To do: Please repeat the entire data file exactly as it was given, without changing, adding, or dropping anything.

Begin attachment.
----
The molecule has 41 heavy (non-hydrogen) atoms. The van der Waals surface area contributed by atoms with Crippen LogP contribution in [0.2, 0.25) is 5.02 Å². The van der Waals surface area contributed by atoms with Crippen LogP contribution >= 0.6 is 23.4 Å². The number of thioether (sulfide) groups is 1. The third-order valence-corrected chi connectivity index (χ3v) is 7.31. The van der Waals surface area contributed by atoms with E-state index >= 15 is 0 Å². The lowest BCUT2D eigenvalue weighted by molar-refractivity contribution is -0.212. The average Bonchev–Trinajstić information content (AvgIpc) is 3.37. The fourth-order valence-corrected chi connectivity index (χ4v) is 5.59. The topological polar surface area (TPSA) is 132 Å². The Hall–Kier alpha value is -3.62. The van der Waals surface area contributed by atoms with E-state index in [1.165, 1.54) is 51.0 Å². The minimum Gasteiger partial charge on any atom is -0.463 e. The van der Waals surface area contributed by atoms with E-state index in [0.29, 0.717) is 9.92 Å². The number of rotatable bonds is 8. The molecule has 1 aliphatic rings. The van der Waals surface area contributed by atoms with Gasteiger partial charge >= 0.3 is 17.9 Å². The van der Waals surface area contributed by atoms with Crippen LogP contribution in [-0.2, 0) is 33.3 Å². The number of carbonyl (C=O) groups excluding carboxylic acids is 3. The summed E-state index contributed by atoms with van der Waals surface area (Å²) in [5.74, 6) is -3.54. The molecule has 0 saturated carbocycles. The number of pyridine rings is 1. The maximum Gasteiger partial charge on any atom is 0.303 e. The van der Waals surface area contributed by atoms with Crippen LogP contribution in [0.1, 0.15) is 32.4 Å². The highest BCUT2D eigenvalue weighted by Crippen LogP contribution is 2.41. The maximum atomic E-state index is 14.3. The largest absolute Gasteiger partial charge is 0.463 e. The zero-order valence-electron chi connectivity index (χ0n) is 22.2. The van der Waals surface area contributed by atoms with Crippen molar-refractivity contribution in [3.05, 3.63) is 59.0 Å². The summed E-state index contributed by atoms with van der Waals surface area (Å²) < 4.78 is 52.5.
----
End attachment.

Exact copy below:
The molecule has 41 heavy (non-hydrogen) atoms. The van der Waals surface area contributed by atoms with Crippen LogP contribution in [0.2, 0.25) is 5.02 Å². The van der Waals surface area contributed by atoms with Crippen LogP contribution >= 0.6 is 23.4 Å². The number of thioether (sulfide) groups is 1. The third-order valence-corrected chi connectivity index (χ3v) is 7.31. The van der Waals surface area contributed by atoms with E-state index >= 15 is 0 Å². The lowest BCUT2D eigenvalue weighted by molar-refractivity contribution is -0.212. The average Bonchev–Trinajstić information content (AvgIpc) is 3.37. The fourth-order valence-corrected chi connectivity index (χ4v) is 5.59. The topological polar surface area (TPSA) is 132 Å². The Hall–Kier alpha value is -3.62. The van der Waals surface area contributed by atoms with E-state index in [1.165, 1.54) is 51.0 Å². The minimum Gasteiger partial charge on any atom is -0.463 e. The van der Waals surface area contributed by atoms with E-state index in [0.29, 0.717) is 9.92 Å². The number of rotatable bonds is 8. The molecule has 1 aliphatic rings. The van der Waals surface area contributed by atoms with Gasteiger partial charge >= 0.3 is 17.9 Å². The van der Waals surface area contributed by atoms with Crippen LogP contribution in [-0.2, 0) is 33.3 Å². The number of carbonyl (C=O) groups excluding carboxylic acids is 3. The summed E-state index contributed by atoms with van der Waals surface area (Å²) in [5.74, 6) is -3.54. The molecule has 0 saturated carbocycles. The number of pyridine rings is 1. The maximum Gasteiger partial charge on any atom is 0.303 e. The van der Waals surface area contributed by atoms with Crippen LogP contribution in [0.1, 0.15) is 32.4 Å². The highest BCUT2D eigenvalue weighted by Crippen LogP contribution is 2.41. The maximum atomic E-state index is 14.3. The largest absolute Gasteiger partial charge is 0.463 e. The zero-order valence-electron chi connectivity index (χ0n) is 22.2. The van der Waals surface area contributed by atoms with Crippen molar-refractivity contribution in [3.05, 3.63) is 59.0 Å². The summed E-state index contributed by atoms with van der Waals surface area (Å²) < 4.78 is 52.5.